Features » Magazine Roundup


Magazine Roundup

Merkur | London Review of Books | L'Espresso | Elet es Irodalom | Prospect | Nouvel Observateur | Polityka | Nepszabadsag | The Spectator | Ozon | The New Republic

Merkur, 01.08.2005 (Germany)

Historian Walter Laqueur rebuffs all those who nurse the illusion of a "new European century": "Europe in 2050 is going to be a very grey-haired continent," writes Laqueur. "According to the United Nations Population Division, in 1900, 21 percent of the world's population lived in Europe. Today it's less than 12 percent. In 2050, the UN office predicts it will be 7 percent and by the end of this century, less than 4 percent. According to these projections, the German population (currently 82 million) will have fallen to 32 million by the end of the century; in Italy, from 57 to 15 million, in Spain from 40 to 11.9. The decline will be even greater in Eastern Europe. By 2050, the population of Ukraine will drop 43 percent, in Bulgaria 34 percent and in the Baltic states, 25 percent. Much the same is expected in the Russian Federation. At the end of our century, more people will live in Jemen than in Russia.

London Review of Books, 04.08.2005 (GB)

Historian Eric Hobsbawm considers "Between Sex and Power", Göran Therborn's comprehensive and global analysis of the development of the family in the 20th century, to be mandatory reading. Who would have known that the two poles of the Cold War, the USSR and the USA, have the highest divorce rates in the world? Or that the most sexually active people of the Western world are the Finnish. What Hobsbawm feels is missing from this "deeply impressive" book is the relationship between the economy and the family in recent times. "As neo-liberalism triumphed in economics, its inadequacy could no longer be concealed. In the light of the contents of this book, it may be suggested that we are also reaching this point in the ideology of cultural libertarianism."

L'Espresso, 04.08.2005 (Italy)

The more often it's refuted, the better it sells. Umberto Eco tries to understand the success of Dan Brown's bestseller of "Da Vinci Code" and reaches the unsettling conclusion that the readers probably like to believe that Jesus and Maria Magdalena had a son. "I think that is what worries the Church. The belief in the 'Codex' (and another Jesus) is a symbol of de-Christianisation. If the people no longer believe in God, Chesterton says, it doesn't mean they don't believe in anything, but rather in everything. Even mass media."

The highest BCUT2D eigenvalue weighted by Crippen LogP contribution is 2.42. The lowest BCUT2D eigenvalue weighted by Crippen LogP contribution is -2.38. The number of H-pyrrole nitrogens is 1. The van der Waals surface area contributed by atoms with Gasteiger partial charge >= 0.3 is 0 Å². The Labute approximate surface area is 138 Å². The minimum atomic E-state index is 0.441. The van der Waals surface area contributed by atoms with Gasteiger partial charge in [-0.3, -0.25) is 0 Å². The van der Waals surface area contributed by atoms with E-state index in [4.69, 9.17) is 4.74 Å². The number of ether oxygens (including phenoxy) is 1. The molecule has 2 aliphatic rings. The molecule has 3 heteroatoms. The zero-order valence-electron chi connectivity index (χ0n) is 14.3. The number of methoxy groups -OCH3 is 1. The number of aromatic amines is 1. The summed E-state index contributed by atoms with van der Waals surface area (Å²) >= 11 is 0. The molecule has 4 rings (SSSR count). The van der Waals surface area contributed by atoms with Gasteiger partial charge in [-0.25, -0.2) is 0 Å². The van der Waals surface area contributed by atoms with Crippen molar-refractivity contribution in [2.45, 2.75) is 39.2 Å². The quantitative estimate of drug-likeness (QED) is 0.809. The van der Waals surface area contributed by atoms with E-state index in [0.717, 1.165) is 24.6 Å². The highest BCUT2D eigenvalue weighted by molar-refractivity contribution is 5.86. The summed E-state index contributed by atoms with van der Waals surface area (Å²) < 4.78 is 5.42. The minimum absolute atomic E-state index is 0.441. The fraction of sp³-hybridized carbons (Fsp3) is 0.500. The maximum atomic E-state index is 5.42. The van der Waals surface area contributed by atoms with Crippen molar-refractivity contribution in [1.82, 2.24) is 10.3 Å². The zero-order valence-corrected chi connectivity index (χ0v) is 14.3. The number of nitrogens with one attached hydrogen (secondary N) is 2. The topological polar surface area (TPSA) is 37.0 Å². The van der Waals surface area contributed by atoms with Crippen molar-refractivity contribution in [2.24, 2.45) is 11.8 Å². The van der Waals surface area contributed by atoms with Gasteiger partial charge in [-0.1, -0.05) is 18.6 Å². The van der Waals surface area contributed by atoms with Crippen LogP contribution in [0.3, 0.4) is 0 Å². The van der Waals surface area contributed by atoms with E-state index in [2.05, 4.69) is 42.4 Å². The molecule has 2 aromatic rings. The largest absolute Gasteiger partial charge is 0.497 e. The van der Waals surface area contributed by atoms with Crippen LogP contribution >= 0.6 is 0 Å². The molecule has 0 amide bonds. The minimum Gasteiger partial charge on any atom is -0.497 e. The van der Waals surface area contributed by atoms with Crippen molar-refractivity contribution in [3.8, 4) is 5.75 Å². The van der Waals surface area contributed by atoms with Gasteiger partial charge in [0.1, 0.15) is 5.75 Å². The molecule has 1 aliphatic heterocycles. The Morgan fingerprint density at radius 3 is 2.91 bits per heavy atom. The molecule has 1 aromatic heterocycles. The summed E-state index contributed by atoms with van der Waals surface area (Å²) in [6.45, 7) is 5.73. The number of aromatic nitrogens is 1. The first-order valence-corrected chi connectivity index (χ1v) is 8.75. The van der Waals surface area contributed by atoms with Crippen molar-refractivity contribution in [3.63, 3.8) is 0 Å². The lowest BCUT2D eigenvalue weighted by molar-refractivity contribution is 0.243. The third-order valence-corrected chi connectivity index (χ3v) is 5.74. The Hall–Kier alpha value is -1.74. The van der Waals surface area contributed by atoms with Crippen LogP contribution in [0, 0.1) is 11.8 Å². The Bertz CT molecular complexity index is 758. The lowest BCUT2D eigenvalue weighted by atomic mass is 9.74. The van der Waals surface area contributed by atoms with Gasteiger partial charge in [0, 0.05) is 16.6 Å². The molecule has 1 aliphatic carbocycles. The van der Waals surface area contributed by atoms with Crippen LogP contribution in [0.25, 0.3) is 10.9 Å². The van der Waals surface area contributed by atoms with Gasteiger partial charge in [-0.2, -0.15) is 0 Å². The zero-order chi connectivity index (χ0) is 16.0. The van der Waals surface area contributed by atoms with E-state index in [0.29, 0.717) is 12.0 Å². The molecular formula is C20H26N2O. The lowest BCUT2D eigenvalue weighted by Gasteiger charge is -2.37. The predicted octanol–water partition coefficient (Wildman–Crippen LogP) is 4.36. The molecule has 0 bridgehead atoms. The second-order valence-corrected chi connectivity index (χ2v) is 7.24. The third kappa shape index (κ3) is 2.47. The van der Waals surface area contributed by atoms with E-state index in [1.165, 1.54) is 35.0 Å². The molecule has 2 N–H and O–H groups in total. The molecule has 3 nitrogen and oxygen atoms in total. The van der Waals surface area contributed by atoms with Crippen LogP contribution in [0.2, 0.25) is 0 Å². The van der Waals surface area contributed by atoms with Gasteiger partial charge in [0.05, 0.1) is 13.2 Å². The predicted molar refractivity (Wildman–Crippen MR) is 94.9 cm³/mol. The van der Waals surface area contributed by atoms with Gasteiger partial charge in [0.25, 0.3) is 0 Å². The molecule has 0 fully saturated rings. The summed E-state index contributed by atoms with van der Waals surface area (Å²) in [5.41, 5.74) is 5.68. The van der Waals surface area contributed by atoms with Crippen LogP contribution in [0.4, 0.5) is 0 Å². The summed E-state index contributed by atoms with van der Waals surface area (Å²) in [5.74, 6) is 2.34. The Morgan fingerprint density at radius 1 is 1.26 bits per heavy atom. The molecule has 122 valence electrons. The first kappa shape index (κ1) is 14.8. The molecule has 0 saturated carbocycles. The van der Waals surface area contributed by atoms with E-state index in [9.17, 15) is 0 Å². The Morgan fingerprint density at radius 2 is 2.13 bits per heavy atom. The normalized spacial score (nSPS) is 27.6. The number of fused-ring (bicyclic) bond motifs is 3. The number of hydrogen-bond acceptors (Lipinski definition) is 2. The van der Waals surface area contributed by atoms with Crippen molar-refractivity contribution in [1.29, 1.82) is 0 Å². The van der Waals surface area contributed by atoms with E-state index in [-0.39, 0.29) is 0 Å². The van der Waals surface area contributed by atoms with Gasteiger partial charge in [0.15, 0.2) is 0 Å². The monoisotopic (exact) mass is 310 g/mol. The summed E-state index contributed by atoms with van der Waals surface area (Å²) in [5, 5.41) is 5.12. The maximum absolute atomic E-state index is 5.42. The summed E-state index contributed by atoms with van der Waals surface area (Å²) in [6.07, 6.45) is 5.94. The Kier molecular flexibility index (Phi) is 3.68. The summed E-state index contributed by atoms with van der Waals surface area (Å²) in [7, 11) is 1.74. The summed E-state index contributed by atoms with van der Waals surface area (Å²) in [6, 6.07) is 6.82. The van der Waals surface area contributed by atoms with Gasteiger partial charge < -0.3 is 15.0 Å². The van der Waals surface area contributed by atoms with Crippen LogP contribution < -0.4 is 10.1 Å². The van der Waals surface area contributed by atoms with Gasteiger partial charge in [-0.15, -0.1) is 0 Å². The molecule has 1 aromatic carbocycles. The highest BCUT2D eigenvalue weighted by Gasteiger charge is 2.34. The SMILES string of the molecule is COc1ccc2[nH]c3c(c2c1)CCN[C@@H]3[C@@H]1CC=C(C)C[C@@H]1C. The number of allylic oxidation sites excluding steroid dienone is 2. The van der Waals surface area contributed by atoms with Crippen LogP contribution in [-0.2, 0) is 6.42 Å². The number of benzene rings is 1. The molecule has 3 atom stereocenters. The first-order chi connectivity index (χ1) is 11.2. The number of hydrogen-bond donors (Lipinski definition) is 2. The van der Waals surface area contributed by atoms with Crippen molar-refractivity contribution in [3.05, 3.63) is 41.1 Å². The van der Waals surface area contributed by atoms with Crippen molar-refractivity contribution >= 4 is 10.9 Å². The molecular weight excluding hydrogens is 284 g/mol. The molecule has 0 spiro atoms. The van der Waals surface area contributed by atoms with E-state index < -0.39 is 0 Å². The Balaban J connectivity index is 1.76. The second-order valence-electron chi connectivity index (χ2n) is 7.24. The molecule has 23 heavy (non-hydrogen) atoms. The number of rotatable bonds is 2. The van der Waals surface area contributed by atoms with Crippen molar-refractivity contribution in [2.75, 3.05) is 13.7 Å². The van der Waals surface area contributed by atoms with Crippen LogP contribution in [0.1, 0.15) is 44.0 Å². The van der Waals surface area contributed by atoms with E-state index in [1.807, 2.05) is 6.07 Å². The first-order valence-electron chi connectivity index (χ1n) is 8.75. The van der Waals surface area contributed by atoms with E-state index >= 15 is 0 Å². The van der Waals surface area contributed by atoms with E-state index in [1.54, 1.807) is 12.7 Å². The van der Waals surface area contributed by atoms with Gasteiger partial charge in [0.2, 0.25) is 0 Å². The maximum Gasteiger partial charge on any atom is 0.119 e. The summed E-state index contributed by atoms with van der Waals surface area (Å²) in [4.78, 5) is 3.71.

Elet es Irodalom, 01.08.2005 (Hungary)

The physicist Istvan Hargittai remembers Leo Szilard and other senior scientists of Hungarian origin who emigrated to the USA in the 1930s and started the Manhattan Project. "Szilard was looking for solutions to problems with scientific precision. When he noticed in meetings that he was being viewed skeptically for his un-American way of presenting himself or his heavy accent, he took a real American with him whose sole function it was, to try to raise confidence in him. After Leo Szilard, Jenö Wigner and Edward Teller were able to persuade Einstein to write the famous letter to Roosevelt that alerted the president to the danger of the atom bomb from Germany, confidence in the Hungarian nuclear physicist was put to the ultimate test. Roosevelt struck a commission of politicians, researchers and military experts from which the Hungarian physicist was excluded due to its confidentiality, until it was discovered that the commission was dealing with confidential information that this very Hungarian had provided."

Prospect, 01.08.2005 (GB)

Hans Kundnani bids farewell to Germany's red-green coalition. "Looking back, it's clear that the 68ers had real influence in the decades before 1998. They are always associated with the liberalisation of German society, the confrontation with the Nazi past, the rise of environmental policy and the dissemination of post-national, post-industrial values. The years in the government appear to be an anti-climax in comparison."

In an article published exclusively online, Dutch member of parliament and human rights specialist Ayaan Hirsi Ali reminds us where Muslim terrorists find their precedent. "Mohammed constructed the house of Islam himself by appying military tactics which included mass murder, torture, select killings, lies and the indiscriminate destruction of productive goods." Ali recommends a new assessment of the founder of the religion. "These suggestions scare many people in the West. They believe that criticizing a holy figure is impolite somehow, inappropriate. This cultural relativism contravenes the basic values on which our society is built. We should never let ourselves be censored."

Le Nouvel Observateur, 28.07.2005 (France)

In the series on ethnology after Levy-Strauss, Gilles Anquetil interviews Paris-based historian of Africa Elikia M’Bokolo, who opposes the trend of "ethnicism" in ethnology and the social sciences. "The last guardians of this term are, however, the ethnologists...and the collectors of African art." M'Bokolo is a defender of an open understanding of identity: "The worst favour that one can do Africans is to constrict them to the term 'ethnic'. Ethnicities are processes, not entities. To say, 'I am Fulani or Bambara' means something different today from what it will mean in ten years time. There is no ethnic fate. But there has been an ethnicism that has lead to numerous tragedies and genocides."

Polityka, 27.07.2005 (Poland)